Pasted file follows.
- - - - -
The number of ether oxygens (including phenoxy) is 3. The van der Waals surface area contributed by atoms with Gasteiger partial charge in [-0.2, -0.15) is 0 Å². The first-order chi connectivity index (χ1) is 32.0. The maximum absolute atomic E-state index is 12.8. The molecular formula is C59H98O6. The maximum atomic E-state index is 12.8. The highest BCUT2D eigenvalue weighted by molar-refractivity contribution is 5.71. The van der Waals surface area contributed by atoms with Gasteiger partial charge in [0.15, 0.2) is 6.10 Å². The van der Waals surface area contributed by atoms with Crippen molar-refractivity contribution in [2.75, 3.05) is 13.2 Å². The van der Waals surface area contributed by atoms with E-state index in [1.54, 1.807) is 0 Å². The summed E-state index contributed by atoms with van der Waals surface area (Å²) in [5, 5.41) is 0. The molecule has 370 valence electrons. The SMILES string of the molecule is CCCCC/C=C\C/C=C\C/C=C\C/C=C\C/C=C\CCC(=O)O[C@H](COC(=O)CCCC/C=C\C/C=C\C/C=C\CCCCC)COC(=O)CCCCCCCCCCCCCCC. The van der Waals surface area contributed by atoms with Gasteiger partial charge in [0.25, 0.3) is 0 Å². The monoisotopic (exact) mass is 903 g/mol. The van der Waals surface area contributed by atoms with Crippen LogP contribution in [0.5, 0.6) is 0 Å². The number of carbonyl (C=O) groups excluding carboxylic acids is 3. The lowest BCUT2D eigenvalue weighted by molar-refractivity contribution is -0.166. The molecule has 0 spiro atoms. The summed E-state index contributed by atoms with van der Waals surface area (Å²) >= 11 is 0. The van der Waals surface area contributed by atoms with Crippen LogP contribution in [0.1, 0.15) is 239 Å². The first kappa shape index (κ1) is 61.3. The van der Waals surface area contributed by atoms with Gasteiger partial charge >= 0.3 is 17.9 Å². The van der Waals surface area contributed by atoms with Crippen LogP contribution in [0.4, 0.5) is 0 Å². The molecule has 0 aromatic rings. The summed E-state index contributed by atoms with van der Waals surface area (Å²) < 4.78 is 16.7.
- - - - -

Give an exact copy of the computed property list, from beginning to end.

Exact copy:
The number of ether oxygens (including phenoxy) is 3. The van der Waals surface area contributed by atoms with Gasteiger partial charge in [-0.2, -0.15) is 0 Å². The first-order chi connectivity index (χ1) is 32.0. The maximum absolute atomic E-state index is 12.8. The molecular formula is C59H98O6. The maximum atomic E-state index is 12.8. The highest BCUT2D eigenvalue weighted by molar-refractivity contribution is 5.71. The van der Waals surface area contributed by atoms with Gasteiger partial charge in [0.15, 0.2) is 6.10 Å². The van der Waals surface area contributed by atoms with Crippen molar-refractivity contribution in [2.75, 3.05) is 13.2 Å². The van der Waals surface area contributed by atoms with E-state index in [1.54, 1.807) is 0 Å². The summed E-state index contributed by atoms with van der Waals surface area (Å²) in [5, 5.41) is 0. The molecule has 370 valence electrons. The SMILES string of the molecule is CCCCC/C=C\C/C=C\C/C=C\C/C=C\C/C=C\CCC(=O)O[C@H](COC(=O)CCCC/C=C\C/C=C\C/C=C\CCCCC)COC(=O)CCCCCCCCCCCCCCC. The van der Waals surface area contributed by atoms with Gasteiger partial charge in [0.25, 0.3) is 0 Å². The monoisotopic (exact) mass is 903 g/mol. The van der Waals surface area contributed by atoms with Crippen LogP contribution in [0.5, 0.6) is 0 Å². The number of carbonyl (C=O) groups excluding carboxylic acids is 3. The lowest BCUT2D eigenvalue weighted by molar-refractivity contribution is -0.166. The molecule has 0 spiro atoms. The summed E-state index contributed by atoms with van der Waals surface area (Å²) >= 11 is 0. The van der Waals surface area contributed by atoms with Crippen LogP contribution in [0.1, 0.15) is 239 Å². The first kappa shape index (κ1) is 61.3. The van der Waals surface area contributed by atoms with Gasteiger partial charge >= 0.3 is 17.9 Å². The van der Waals surface area contributed by atoms with Crippen LogP contribution in [0.4, 0.5) is 0 Å². The molecule has 0 aromatic rings. The summed E-state index contributed by atoms with van der Waals surface area (Å²) < 4.78 is 16.7.